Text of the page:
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Letting Go of Resentments
A friend of mine in recovery sent me this email years ago . . .
"Maybe there is more 4th and 5th step stuff I need to address with regards to him. I know last go-round I didn’t want to touch it, aside from a couple of resentments."
This is my reply . . .
I have done lots of 4th and 5th steps around my resentment for my mother. But nothing got resolved until I got into therapy and faced my anger. Eventually after two years of raging and I forgave her.
Then I continued to tell her a story . . .
As long as I could remember, I had been angry with my mother both as a child and as an adult. Once I had a dream in which I was so angry at my mother that I was paralyzed. I couldn’t move. I opened my mouth to scream at her, and the words got stuck in my throat. Later in the dream I was talking to my father, and he told me that my mother was pregnant. I went into a rage. Then my mother appeared and I screamed at her, “You are going to do to another child what you did to me?” I was so angry I woke myself up.
I didn’t tell my therapist about the dream right away. Instead I went to my mother. I wanted to process my feelings about my childhood with her, so I asked her a lot of questions about what was going on in the family when I was young.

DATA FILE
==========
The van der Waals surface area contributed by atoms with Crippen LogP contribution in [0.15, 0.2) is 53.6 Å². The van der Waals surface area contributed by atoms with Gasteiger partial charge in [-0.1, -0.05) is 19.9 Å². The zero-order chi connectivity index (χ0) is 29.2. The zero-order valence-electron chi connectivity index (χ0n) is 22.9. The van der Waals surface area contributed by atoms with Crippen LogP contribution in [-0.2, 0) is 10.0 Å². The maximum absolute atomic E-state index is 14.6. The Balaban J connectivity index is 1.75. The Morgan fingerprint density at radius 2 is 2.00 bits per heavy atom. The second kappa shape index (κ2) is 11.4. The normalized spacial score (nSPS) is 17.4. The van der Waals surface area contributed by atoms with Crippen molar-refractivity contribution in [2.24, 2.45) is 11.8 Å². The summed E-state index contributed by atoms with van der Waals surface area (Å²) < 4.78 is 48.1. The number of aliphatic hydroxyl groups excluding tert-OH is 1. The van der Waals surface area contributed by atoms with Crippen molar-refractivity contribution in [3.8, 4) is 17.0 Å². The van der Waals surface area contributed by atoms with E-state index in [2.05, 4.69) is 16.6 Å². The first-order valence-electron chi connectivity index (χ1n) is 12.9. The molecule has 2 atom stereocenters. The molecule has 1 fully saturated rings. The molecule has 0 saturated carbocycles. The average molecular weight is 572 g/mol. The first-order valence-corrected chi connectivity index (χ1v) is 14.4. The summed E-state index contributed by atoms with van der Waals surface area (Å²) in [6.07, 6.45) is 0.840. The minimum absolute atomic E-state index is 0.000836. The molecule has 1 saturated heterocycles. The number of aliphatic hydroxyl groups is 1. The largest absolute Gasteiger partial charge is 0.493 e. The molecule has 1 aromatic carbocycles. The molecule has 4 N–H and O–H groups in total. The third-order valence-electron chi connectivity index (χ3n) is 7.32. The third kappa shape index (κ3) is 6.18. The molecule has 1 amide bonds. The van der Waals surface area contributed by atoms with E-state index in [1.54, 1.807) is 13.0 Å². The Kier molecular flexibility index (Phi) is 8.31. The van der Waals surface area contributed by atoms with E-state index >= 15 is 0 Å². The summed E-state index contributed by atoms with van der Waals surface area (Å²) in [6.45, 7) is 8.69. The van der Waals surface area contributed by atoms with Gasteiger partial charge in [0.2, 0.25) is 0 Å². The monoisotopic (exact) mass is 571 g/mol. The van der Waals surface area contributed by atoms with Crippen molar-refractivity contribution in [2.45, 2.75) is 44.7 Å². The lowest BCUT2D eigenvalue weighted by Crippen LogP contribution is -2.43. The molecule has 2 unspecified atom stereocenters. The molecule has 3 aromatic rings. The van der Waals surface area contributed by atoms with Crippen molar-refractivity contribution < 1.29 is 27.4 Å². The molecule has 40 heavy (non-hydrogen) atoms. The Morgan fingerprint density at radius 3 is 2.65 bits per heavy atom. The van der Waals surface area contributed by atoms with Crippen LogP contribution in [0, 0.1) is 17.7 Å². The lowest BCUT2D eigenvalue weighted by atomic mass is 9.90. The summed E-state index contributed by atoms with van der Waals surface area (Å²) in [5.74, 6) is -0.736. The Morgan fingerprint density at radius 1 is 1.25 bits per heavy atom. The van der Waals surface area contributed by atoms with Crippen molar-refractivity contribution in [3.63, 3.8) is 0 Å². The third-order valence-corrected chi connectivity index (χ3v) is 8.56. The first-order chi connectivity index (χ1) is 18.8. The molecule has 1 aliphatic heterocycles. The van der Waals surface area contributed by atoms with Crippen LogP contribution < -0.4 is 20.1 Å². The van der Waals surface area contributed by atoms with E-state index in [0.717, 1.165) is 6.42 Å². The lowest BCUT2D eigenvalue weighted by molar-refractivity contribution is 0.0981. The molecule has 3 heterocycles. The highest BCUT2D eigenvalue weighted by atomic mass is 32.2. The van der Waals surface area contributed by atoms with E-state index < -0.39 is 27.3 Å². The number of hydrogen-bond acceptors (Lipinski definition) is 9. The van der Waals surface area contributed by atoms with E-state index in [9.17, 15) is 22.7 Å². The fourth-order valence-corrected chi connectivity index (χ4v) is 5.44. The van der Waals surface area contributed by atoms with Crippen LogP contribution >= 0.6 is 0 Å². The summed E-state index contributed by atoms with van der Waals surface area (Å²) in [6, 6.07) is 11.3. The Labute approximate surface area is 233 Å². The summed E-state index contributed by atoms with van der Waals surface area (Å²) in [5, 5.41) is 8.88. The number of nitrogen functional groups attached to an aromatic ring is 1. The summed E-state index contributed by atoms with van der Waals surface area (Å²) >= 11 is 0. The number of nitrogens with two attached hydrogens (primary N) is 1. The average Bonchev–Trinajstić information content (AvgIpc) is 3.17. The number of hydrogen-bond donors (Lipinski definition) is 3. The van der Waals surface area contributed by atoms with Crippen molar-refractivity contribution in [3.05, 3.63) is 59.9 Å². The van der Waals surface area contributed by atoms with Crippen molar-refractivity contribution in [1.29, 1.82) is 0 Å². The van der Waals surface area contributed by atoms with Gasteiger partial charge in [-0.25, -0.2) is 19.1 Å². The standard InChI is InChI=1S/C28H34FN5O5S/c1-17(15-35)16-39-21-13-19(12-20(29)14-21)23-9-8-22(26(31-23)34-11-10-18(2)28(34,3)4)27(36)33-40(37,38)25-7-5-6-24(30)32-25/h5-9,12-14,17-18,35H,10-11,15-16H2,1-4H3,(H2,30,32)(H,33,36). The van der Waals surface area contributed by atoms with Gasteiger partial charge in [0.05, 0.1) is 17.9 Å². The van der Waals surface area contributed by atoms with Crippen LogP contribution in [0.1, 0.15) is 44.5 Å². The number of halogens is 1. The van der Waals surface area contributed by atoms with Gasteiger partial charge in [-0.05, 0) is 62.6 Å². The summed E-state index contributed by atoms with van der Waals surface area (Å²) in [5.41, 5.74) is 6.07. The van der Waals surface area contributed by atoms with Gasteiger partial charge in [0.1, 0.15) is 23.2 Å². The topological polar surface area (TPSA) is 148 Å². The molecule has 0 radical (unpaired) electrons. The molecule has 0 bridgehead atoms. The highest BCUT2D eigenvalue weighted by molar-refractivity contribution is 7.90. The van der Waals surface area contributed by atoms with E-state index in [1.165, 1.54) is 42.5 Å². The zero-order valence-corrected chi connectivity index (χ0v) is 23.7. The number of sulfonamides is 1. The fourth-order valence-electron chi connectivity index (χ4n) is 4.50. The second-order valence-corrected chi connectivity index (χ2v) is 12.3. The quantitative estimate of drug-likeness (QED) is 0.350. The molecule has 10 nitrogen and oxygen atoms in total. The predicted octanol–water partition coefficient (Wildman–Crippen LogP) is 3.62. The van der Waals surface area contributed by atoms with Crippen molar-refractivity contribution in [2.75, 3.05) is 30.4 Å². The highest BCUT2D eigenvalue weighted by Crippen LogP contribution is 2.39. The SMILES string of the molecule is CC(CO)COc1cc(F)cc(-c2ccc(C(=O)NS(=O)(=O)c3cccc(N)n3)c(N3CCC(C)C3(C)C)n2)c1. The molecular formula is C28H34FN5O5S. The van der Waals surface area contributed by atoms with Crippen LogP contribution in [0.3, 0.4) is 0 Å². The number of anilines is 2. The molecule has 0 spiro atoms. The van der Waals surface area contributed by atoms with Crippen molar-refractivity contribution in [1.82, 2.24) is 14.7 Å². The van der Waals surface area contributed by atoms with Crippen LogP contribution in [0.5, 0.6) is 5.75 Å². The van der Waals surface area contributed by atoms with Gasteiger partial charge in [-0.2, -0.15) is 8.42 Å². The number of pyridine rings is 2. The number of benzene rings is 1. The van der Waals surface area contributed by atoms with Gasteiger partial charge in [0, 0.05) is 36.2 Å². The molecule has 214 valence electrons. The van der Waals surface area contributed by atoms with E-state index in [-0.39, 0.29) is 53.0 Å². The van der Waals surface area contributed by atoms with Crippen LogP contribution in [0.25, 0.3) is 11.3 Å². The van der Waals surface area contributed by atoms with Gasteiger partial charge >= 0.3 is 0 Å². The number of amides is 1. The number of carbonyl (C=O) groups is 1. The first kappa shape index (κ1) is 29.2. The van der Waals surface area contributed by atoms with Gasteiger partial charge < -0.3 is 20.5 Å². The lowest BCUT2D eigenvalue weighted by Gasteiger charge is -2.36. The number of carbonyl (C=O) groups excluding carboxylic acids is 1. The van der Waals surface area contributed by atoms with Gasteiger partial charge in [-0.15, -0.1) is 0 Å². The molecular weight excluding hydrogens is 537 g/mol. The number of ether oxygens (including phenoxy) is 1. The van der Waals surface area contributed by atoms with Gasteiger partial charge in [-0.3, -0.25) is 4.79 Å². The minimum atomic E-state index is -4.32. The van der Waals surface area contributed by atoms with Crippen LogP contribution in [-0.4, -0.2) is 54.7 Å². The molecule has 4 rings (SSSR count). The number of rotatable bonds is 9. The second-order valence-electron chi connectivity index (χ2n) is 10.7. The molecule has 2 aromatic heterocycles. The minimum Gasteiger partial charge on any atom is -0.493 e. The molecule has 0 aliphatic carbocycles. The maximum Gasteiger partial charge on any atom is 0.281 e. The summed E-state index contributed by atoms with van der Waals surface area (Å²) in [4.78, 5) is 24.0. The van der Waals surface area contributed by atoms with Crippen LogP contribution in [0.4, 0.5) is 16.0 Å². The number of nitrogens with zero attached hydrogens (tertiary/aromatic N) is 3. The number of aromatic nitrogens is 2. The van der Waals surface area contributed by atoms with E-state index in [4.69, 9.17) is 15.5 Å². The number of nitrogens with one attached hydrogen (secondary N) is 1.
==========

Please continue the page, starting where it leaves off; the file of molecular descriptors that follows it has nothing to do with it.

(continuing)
Mom just stared at me. She didn’t want to talk about it. “I don’t remember,” she said. I was livid. Not only had she neglected me as a child, and exposed me to the parent who had abused her, now she was impending in my attempts to get better.
When I finally talked to my therapist about it, he said something interesting. He shrugged his shoulders and said sympathetically, “Oh, she couldn’t do it.” I stopped dead in my tracks when I realized that he didn’t say “she wouldn’t do it.” He said she “couldn’t do it.” What a difference a letter can make. I suddenly began looking at my mother in a brand-new light.
Of course there was more to this story that this. One day while venting about my mother my therapist asked me why I was so angry at my mother. I told him that she had really hurt me. He said is that the only reason. I got angry and said, “What are you talking about.” “Go deeper he said.”
I was livid and then I blurted out. “Don’t you understand that when I am angry at her I do not feel so guilty about doing the same thing to my children.” He just smiled and ended the session. I went home and had a good cry.
Later, I wrote my mother a letter offering her my forgiveness. When she received the letter she cried (since I had asked her not to call me, my sister phoned to tell me). It was almost six months later that my mother went into the hospital for emergency surgery. As I sat by her bed in the recovery room she reached out and took my hand. Tears started streaming down her face and she said, “Susie, you will never know how much your letter meant to me. I love you so much.” I started crying too and we just sat there in silence the wounds healing and the peace settling into our hearts.
This was the beginning of my life-long attempt to let go of the past and forgive all the people who had harmed me. After mom, everyone else was a piece of cake. Interestingly enough, after forgiving my mom for her shortcomings, I also found it easier to forgive myself for the mistakes I had made with my own children.
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